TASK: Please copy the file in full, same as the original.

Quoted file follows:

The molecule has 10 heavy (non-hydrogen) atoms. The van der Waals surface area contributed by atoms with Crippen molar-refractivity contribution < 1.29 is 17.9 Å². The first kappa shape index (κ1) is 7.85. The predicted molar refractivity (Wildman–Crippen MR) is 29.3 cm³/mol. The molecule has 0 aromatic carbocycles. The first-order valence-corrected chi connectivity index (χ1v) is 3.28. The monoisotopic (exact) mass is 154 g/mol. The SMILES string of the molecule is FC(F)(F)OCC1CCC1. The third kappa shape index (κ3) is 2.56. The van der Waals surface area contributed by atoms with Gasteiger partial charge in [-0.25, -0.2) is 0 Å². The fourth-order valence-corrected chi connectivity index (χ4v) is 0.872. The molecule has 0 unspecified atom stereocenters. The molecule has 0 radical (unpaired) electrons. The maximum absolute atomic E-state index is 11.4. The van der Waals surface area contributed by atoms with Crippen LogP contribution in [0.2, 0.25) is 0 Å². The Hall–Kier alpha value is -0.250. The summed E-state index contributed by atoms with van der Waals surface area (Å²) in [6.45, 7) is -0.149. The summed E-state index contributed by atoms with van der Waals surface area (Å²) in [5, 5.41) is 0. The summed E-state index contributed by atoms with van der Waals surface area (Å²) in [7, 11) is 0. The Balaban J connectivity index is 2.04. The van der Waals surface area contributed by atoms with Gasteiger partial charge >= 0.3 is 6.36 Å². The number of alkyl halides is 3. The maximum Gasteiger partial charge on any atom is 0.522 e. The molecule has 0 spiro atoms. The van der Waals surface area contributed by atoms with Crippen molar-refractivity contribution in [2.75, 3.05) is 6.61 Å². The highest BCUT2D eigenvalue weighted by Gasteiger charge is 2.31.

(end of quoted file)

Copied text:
The molecule has 10 heavy (non-hydrogen) atoms. The van der Waals surface area contributed by atoms with Crippen molar-refractivity contribution < 1.29 is 17.9 Å². The first kappa shape index (κ1) is 7.85. The predicted molar refractivity (Wildman–Crippen MR) is 29.3 cm³/mol. The molecule has 0 aromatic carbocycles. The first-order valence-corrected chi connectivity index (χ1v) is 3.28. The monoisotopic (exact) mass is 154 g/mol. The SMILES string of the molecule is FC(F)(F)OCC1CCC1. The third kappa shape index (κ3) is 2.56. The van der Waals surface area contributed by atoms with Gasteiger partial charge in [-0.25, -0.2) is 0 Å². The fourth-order valence-corrected chi connectivity index (χ4v) is 0.872. The molecule has 0 unspecified atom stereocenters. The molecule has 0 radical (unpaired) electrons. The maximum absolute atomic E-state index is 11.4. The van der Waals surface area contributed by atoms with Crippen LogP contribution in [0.2, 0.25) is 0 Å². The Hall–Kier alpha value is -0.250. The summed E-state index contributed by atoms with van der Waals surface area (Å²) in [6.45, 7) is -0.149. The summed E-state index contributed by atoms with van der Waals surface area (Å²) in [5, 5.41) is 0. The summed E-state index contributed by atoms with van der Waals surface area (Å²) in [7, 11) is 0. The Balaban J connectivity index is 2.04. The van der Waals surface area contributed by atoms with Gasteiger partial charge >= 0.3 is 6.36 Å². The number of alkyl halides is 3. The maximum Gasteiger partial charge on any atom is 0.522 e. The molecule has 0 spiro atoms. The van der Waals surface area contributed by atoms with Crippen molar-refractivity contribution in [2.75, 3.05) is 6.61 Å². The highest BCUT2D eigenvalue weighted by Gasteiger charge is 2.31.